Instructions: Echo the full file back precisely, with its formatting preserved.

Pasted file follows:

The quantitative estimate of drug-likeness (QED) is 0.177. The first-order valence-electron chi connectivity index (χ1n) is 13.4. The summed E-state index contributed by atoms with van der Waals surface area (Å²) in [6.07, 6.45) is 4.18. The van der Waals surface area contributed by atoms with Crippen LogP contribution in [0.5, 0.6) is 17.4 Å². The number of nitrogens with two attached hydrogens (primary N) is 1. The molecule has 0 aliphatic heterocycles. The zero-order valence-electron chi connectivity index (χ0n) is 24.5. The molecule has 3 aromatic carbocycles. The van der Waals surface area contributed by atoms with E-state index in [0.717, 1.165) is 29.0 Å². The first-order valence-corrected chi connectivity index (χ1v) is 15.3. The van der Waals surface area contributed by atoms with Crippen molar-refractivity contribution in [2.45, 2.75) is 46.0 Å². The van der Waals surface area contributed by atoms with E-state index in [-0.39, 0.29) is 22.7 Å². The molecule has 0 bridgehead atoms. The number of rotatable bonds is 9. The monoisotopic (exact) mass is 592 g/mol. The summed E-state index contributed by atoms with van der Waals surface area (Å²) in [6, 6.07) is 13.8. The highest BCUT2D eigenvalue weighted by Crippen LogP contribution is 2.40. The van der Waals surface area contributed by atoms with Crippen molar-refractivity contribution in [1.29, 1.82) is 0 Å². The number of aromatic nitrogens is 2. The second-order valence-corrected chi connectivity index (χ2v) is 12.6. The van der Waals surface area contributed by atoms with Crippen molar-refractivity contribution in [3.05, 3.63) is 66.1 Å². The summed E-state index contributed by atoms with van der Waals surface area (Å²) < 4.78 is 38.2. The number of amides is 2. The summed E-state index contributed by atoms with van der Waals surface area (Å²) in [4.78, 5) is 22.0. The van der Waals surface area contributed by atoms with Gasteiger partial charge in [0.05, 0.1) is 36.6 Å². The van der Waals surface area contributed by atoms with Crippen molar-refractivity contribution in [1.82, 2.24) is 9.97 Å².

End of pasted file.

The quantitative estimate of drug-likeness (QED) is 0.177. The first-order valence-electron chi connectivity index (χ1n) is 13.4. The summed E-state index contributed by atoms with van der Waals surface area (Å²) in [6.07, 6.45) is 4.18. The van der Waals surface area contributed by atoms with Crippen LogP contribution in [0.5, 0.6) is 17.4 Å². The number of nitrogens with two attached hydrogens (primary N) is 1. The molecule has 0 aliphatic heterocycles. The zero-order valence-electron chi connectivity index (χ0n) is 24.5. The molecule has 3 aromatic carbocycles. The van der Waals surface area contributed by atoms with E-state index in [0.717, 1.165) is 29.0 Å². The first-order valence-corrected chi connectivity index (χ1v) is 15.3. The van der Waals surface area contributed by atoms with Crippen molar-refractivity contribution in [2.45, 2.75) is 46.0 Å². The van der Waals surface area contributed by atoms with E-state index in [-0.39, 0.29) is 22.7 Å². The molecule has 0 bridgehead atoms. The number of rotatable bonds is 9. The monoisotopic (exact) mass is 592 g/mol. The summed E-state index contributed by atoms with van der Waals surface area (Å²) in [6, 6.07) is 13.8. The highest BCUT2D eigenvalue weighted by Crippen LogP contribution is 2.40. The van der Waals surface area contributed by atoms with Crippen molar-refractivity contribution in [1.29, 1.82) is 0 Å². The number of aromatic nitrogens is 2. The second-order valence-corrected chi connectivity index (χ2v) is 12.6. The van der Waals surface area contributed by atoms with Crippen molar-refractivity contribution in [3.05, 3.63) is 66.1 Å². The summed E-state index contributed by atoms with van der Waals surface area (Å²) < 4.78 is 38.2. The number of amides is 2. The summed E-state index contributed by atoms with van der Waals surface area (Å²) in [4.78, 5) is 22.0. The van der Waals surface area contributed by atoms with Gasteiger partial charge in [0.05, 0.1) is 36.6 Å². The van der Waals surface area contributed by atoms with Crippen molar-refractivity contribution in [1.82, 2.24) is 9.97 Å².